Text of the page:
From the age my eyes grew ears, I can remember my mind associating anything to do with our bodies with skin. There were no arms, no legs, no face structure or elbow joints- just skin. Everyone became a colour, ascribed to them so carelessly by me, and that was all they were. “You are brown muddy boy”. “You are pale pink girl”. “He is porcelain white”. And that was all there was. I didn’t see the depth in their eyes, the dips in their soul or the grit in their teeth- just their skin. Travis Alabanza, a self-defined “muddy brown boy”, at the age of 8- defined bodies by their skin.
I wondered by myself for a long time. Wondered why I was so fascinated on who was an “off white cream” or a “caramel shine” and not fascinated on the shade of green in someone’s beautiful pool of green life-windows (what I then called eyes). I wondered why I didn’t care how wide someone’s jeans were, but rather how they felt about being “a dark sunset orange”. I wondered why all the other kids would look at the kid in a wheelchair with such sad eyes, and instead I’d be jealous because that kid was a “dull-set white” kid, and I was just a “muddy brown”.
Although as I grew out of my curly afro, and stretched into a shaved clean head. And as my arms stretched longer and my legs walked taller, I stopped consciously labelling bodies with a colour; subconsciously I don’t think I ever stopped being the “brown muddy boy”, I don’t think my father ever stopped being the “blessed white-cream saviour” and my mum the “dark, charcoal warrior”- I think that coloured lens outlook never shifted. When I looked at my body (as a muddy boy early teen)- I still saw my skin. When I looked at my first loves body (as a muddy boy late teen)- I still saw his skin (he was a dark, chocolate coating), and I still wondered why? I’d scratch my skin frustrated on why that was the only part of the body I could see. I’d scream internal racism into my head, realising the system had crept its way into my blood, and then I’d cry tears of frustration as I longed to see someone’s texture, not colour, of their lumps and bumps.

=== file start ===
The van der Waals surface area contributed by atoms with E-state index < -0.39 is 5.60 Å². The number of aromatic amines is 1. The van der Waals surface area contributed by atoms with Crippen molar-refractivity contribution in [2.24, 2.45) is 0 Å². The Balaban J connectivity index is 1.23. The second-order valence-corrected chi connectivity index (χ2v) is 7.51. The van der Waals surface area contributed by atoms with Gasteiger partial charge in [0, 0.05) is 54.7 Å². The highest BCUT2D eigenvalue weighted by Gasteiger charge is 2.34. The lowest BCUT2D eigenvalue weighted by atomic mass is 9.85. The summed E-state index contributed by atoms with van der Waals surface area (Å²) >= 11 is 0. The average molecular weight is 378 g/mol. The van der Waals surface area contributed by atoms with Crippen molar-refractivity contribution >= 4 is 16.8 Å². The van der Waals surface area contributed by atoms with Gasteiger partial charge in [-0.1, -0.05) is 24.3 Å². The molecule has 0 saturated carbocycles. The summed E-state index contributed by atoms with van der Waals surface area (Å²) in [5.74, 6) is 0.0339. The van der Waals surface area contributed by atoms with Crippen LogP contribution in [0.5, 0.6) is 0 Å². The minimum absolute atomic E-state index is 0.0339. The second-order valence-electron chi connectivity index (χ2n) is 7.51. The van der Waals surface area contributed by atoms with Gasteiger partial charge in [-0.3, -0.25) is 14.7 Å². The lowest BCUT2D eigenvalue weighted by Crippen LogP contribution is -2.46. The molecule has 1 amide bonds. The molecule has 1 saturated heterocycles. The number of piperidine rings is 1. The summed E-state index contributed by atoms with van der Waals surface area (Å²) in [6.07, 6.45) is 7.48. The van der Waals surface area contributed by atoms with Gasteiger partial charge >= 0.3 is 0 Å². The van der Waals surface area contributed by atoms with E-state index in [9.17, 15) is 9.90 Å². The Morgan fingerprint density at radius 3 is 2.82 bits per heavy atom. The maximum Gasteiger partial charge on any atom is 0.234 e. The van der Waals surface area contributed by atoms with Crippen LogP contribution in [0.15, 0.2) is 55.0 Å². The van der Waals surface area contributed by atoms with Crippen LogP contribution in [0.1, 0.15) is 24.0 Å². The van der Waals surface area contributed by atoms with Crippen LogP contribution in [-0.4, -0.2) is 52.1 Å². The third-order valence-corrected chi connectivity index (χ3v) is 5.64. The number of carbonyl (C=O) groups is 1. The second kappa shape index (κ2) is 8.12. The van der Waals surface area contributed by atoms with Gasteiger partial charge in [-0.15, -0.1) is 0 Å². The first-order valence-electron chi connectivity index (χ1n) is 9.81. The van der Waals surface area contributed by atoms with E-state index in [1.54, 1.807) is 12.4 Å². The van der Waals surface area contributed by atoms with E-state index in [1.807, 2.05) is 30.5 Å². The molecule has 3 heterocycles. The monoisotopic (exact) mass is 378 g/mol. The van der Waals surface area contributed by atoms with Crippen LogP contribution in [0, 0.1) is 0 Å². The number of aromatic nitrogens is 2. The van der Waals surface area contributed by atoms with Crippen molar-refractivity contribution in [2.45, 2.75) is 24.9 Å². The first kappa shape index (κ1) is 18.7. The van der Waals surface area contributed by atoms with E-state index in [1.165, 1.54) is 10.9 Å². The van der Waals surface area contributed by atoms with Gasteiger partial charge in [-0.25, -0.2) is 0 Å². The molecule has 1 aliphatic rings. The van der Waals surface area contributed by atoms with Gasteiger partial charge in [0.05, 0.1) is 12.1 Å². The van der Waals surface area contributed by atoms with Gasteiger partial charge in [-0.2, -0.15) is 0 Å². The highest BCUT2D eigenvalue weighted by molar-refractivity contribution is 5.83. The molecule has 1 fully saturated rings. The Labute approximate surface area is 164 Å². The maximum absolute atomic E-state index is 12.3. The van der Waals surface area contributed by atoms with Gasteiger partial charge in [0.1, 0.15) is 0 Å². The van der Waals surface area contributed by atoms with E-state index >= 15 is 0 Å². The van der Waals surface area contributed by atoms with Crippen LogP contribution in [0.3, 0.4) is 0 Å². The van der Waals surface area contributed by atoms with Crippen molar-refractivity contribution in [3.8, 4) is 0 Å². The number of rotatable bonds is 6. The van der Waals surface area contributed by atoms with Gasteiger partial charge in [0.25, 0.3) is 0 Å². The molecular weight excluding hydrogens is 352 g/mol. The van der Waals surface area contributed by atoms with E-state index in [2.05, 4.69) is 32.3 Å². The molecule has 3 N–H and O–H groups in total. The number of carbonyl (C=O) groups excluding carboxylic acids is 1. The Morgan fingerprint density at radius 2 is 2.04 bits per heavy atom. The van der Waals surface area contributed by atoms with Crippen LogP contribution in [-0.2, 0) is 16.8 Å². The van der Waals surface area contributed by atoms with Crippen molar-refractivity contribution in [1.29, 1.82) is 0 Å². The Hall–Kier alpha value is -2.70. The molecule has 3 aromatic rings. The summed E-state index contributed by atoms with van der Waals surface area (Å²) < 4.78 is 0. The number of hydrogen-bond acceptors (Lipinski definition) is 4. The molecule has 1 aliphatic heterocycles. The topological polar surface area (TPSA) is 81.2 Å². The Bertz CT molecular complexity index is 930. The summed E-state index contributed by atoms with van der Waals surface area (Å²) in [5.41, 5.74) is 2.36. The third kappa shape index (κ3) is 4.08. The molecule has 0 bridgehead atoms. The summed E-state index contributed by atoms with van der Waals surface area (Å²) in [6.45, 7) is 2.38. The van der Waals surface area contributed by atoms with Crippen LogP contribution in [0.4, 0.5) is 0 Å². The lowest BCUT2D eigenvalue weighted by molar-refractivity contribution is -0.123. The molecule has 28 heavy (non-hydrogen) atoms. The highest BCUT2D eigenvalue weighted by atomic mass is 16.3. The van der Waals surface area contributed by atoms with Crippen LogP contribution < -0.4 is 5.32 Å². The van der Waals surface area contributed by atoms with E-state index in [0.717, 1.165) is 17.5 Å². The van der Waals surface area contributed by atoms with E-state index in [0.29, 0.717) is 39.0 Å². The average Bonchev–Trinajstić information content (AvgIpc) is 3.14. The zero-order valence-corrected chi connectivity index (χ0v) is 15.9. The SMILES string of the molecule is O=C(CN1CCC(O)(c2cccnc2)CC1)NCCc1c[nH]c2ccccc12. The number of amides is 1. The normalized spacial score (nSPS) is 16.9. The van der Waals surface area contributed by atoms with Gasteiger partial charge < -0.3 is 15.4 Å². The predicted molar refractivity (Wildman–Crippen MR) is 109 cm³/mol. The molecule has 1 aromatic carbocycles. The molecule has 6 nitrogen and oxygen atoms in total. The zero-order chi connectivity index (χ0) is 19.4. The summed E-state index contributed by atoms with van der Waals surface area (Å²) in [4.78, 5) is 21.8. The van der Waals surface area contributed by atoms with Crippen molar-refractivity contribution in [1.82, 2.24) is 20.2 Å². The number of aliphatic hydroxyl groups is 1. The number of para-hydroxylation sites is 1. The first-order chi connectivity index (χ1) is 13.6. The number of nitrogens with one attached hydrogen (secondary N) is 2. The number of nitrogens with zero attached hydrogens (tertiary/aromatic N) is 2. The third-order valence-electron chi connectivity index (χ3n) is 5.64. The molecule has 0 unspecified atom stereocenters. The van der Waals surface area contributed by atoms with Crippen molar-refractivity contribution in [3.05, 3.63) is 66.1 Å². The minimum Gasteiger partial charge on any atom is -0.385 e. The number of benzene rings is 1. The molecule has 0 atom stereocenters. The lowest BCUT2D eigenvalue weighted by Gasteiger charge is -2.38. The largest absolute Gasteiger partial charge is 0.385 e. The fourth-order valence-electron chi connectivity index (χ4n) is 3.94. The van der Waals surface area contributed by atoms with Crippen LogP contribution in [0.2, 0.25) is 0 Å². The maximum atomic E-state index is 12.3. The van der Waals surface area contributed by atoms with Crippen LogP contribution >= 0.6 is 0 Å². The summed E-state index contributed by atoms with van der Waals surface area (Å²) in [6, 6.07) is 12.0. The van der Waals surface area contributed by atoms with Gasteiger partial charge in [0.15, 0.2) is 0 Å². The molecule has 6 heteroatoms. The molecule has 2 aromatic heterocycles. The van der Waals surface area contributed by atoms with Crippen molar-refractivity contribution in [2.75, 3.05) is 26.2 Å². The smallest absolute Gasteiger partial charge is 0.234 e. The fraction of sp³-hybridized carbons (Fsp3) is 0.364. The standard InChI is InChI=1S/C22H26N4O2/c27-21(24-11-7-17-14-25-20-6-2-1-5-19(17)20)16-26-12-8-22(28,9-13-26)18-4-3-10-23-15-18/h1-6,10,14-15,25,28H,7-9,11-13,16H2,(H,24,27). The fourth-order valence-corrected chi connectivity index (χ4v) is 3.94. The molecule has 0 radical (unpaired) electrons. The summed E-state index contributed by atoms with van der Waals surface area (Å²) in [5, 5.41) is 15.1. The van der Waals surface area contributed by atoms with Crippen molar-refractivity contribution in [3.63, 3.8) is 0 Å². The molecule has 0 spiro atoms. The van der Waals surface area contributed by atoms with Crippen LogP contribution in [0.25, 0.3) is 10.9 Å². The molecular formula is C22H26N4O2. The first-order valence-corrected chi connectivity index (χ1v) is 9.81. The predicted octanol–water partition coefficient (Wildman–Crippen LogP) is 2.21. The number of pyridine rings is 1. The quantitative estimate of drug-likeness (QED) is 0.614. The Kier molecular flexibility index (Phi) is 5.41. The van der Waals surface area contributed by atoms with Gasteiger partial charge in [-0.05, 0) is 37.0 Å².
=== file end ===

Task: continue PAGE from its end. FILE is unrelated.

I realised just after my 18th birthday that I was taught to see this way. I was taught to only ever see my skin. I was taught to calculate “which skin is more worthy”, and taught to know where my skin stood on the systematic scale. I remember recognising my then lovers eyes properly for the first time, and my heart bursting with excitement. So long had I wasted time looking at bodies in just their skin, then seeing them as doors to someone’s character. His eyes screamed “help me”, “see me”, “feel me” and “love me”- and I couldn’t get any of that from just his labelled colour. I feel now, as I still wander through these colour coded doors- I see skin, importantly, still in its full colour- but now I feel like the scale has changed. When I see “dark charcoal” I think survivor and power, not weak and lonely. When I see “white porcelain” I don’t wish and long to be them, I just look for the colour of their eyes instead. And, when I look in the mirror, at the “queer brown muddy” shade of me: I don’t long to be lighter, I smile, I see my body that this skin keeps safe and hug it even tighter.
The skin is still, and probably always will be, the first thing I look at when peering at a body- and I don’t know whether I need to change that. But at least now, as I’m constantly learning and growing, I look at every aspect, particle, bump, shape, and turn on their body- and only the beauty in their skin holding it all together.
A Queer Brown Muddy Kid..